A last-minute runway change with the airport insight? How much button pushing is required? Step down three levels and just fly the plane.

And think about this: there are two pilots in that 757, but how many are in our single engine or light twin, Technically Advanced Aircraft (TAA)? We are taking on the job of two type-rated pilots, technically both captains, when flying single-pilot IFR. Is the G1000/Perspective system any less complicated than the Honeywell system in a Boeing? I flew the 757 for 18 years and I can tell you that although the aircraft systems are quite different and much more complex than our typical general aviation aircraft, the FMS entries are not that much different. Also, consider that you have no one backing you up for the entries that you make. In our planes, “garbage in” does not necessarily result in “garbage out.” More like “splatter.”

Techniques to mitigate automation dependency and the single pilot issue:

  • Slow down. As pilots become more proficient with the FMS keyboard they tend to go faster with the entries. For example, Direct-enter-enter should be direct-enter-VERIFY-enter.
  • Be your own copilot. This is a very effective technique that is hard to get experienced pilots to follow. In airline operations, the pilot not flying is required to point his finger at the autopilot/flight director status display (scoreboard) to make sure that what is displayed is what was selected, then verbally state what he sees. Do this yourself, point at the scoreboard, and state out loud what you see. You will be surprised at how many times you will catch an error. (Like being in heading for five minutes when you should have been in Nav or the vertical mode somehow ended up in Pitch).
  • In VFR weather, turn your autopilot off and hand fly the aircraft using the Flight Director and FMS inputs. This will force you to hand fly what you have entered, improving your scan, and sharpen your flying skills.

Van Vandenburgh passed on a few years ago, but his very informative instructional videos, broadcasted from the American Airlines Training Academy, live on and are still available on YouTube. They include:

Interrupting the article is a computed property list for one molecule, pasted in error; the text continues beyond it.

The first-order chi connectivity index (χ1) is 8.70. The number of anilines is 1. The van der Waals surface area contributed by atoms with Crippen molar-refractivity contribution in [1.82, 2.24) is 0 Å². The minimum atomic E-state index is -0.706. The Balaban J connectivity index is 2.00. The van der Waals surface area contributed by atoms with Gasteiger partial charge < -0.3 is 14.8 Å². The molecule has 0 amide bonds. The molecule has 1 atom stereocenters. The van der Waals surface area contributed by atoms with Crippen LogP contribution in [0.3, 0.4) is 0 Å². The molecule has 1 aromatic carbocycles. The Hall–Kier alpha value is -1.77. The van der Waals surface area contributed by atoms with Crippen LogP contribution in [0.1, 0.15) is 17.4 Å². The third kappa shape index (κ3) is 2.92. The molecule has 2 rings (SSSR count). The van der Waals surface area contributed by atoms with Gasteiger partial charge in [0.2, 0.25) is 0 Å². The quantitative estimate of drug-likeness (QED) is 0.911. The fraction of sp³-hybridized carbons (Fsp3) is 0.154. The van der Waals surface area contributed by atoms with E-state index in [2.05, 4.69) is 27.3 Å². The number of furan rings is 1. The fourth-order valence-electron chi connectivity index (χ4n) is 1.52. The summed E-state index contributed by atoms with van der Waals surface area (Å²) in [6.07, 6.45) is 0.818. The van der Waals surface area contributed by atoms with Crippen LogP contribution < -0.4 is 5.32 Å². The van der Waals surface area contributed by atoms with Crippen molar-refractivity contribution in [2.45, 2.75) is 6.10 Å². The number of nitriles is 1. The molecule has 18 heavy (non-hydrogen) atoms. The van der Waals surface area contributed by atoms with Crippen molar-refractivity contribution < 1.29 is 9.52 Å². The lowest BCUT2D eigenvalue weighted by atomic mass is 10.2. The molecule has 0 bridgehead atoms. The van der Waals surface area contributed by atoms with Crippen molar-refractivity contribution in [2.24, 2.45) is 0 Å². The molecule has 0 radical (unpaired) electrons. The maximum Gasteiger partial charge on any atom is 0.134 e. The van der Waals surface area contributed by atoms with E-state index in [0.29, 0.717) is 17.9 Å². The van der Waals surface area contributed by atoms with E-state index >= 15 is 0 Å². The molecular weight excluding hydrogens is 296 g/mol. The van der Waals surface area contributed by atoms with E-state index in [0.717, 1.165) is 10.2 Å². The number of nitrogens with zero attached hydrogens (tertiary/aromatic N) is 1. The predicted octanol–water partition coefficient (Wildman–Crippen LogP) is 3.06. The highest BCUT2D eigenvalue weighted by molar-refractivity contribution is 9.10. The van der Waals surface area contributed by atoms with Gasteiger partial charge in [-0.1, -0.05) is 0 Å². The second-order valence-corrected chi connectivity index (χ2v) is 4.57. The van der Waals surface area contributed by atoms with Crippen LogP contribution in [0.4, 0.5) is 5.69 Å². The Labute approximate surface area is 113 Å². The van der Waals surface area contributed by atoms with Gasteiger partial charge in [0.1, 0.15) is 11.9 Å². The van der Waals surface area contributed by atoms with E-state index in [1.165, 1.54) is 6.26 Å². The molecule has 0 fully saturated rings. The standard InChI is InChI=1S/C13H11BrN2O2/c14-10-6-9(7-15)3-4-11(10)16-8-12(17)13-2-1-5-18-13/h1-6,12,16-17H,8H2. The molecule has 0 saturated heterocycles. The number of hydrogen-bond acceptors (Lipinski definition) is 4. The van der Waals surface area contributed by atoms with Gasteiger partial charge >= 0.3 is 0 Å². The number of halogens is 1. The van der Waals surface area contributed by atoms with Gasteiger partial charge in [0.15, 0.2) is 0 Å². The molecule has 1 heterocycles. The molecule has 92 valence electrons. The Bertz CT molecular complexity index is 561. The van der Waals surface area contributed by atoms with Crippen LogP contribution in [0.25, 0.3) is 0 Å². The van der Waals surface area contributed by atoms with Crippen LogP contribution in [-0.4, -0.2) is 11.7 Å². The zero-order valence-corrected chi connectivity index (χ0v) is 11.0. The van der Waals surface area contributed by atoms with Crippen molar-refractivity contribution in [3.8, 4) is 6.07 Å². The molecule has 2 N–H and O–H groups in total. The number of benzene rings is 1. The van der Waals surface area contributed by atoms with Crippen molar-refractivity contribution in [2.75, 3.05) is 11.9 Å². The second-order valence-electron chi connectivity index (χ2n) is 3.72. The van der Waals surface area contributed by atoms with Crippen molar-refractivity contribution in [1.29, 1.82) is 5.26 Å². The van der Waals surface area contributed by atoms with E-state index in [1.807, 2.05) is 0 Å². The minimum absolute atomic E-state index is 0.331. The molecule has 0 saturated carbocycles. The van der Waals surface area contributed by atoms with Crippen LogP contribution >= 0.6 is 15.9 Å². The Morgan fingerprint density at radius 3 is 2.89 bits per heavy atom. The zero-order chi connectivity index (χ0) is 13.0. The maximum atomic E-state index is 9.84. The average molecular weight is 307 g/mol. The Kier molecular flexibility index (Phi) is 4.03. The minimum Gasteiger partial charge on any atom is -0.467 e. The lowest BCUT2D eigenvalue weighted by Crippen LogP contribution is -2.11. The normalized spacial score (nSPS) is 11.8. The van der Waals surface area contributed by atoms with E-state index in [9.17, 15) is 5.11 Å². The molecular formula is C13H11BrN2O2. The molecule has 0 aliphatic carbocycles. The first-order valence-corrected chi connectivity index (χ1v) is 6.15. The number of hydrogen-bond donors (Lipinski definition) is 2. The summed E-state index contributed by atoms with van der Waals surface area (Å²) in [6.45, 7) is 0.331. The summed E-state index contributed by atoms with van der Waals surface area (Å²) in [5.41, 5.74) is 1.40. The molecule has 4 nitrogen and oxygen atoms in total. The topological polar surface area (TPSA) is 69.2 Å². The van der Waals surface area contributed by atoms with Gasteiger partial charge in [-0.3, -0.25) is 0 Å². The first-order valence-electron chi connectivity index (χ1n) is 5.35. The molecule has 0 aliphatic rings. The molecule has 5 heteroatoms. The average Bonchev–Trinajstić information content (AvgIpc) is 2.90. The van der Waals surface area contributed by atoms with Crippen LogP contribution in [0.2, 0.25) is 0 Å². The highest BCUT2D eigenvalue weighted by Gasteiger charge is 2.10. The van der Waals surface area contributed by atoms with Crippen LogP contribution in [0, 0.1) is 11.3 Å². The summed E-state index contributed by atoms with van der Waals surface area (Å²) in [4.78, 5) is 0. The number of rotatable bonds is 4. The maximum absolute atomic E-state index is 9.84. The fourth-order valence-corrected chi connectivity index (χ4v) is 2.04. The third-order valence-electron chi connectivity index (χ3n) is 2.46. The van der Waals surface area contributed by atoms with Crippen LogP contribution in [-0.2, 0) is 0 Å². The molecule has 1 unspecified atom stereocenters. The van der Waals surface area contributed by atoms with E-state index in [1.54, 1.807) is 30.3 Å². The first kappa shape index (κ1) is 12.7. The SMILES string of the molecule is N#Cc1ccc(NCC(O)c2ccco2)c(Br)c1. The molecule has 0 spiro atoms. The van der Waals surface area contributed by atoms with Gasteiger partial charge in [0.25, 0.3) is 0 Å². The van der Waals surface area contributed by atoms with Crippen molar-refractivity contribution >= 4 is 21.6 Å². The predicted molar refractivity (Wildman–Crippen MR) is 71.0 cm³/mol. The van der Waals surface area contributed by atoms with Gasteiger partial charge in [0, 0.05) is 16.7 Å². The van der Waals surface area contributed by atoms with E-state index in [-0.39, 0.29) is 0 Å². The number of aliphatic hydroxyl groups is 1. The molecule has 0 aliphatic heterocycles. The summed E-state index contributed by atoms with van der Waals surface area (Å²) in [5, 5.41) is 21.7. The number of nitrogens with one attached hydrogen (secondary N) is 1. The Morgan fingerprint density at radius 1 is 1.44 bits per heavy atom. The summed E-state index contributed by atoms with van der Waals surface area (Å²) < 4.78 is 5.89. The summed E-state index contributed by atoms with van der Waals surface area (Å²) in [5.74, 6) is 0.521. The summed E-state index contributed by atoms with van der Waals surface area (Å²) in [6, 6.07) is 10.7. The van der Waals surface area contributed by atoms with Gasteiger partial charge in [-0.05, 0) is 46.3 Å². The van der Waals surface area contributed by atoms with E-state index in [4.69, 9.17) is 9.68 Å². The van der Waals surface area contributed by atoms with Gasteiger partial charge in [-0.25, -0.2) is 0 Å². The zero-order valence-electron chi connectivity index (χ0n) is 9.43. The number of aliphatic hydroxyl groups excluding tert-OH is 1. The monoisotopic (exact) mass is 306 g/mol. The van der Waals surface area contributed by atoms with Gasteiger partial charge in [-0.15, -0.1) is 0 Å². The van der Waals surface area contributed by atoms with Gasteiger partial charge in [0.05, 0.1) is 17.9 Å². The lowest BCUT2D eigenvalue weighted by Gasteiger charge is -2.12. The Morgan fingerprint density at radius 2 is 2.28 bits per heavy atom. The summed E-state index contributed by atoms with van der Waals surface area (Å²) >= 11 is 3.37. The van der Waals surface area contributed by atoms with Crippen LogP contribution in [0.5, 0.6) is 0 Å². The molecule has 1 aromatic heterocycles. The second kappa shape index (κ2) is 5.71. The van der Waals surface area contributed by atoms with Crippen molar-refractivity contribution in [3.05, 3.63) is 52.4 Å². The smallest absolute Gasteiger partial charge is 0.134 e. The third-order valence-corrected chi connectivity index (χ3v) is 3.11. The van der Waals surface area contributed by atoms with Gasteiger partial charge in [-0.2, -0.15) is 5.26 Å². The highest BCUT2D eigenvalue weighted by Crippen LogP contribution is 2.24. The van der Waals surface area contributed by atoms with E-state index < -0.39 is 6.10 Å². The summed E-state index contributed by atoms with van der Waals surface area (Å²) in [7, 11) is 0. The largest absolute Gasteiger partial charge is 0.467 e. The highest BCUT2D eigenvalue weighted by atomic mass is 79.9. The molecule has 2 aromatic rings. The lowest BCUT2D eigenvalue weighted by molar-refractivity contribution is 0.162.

17 Comments

  • Vanderburgh has been in the back of my mind since I first stepped into the flight deck of the 737NG, almost 6 years ago. The dilemma between automation dependency and “fly the thing” that most airline SOPs struggle with, is as interesting as puzzling. The funny thing is that the experienced captains of today are the real children of the magenta of Vanderbugh’s days, and the new first officers talk easily with the FMC, but are missing the fundamentals of handling in an industry that fell into the automation spell and tend to discourage the use of basic flying skills. This balance that must be found by operators is in the core of Vanderburgh’s talks, that could be easily have been presented nowadays. Yes, we are managers of a multimillionaire business unit. But we are more than just that, and this “more” may save the day. Thank you, John, for reminding us all and for the very nice input into the single pilot operations environment!

  • Outstanding article! The perfect absolute example of automation dependency is the Asiana crash at SFO, where the crew ignored glaring signs of the aircraft getting too slow on final approach. They made a mistake that a student pilot would NOT make! Sad. Let’s hope this never happens again.

  • Good article, but it perpetuates the errors it is trying to warn against. In the 7th paragraph: “the pilot manually flying the aircraft” correctly lists this as the lowest level of automation but should include the phrase “with raw data only, no flight director”. The next level up includes hand-flying with the flight director. It is only with raw data, manual flying that your basic instrument flying skills and scan are exercised. Towards the end of the article the last recommendation under “techniques to mitigate automation dependency …” is “turn your autopilot off and hand fly using the Flight Director”. This is NOT the lowest level of automation! In this mode, after verifying the settings for airspeed, altitude, heading, and flight director modes, all your scan has to do is follow the flight director.

    Pilots of Technologically Advanced Airplanes frequently hand fly (with the flight director on). Yes, they are improving their control smoothness, coordination, and understanding of the automation modes, but NOT their instrument scan and basic flying skills. If you really want to improve your skills, both the flight director and auto-throttles must be off.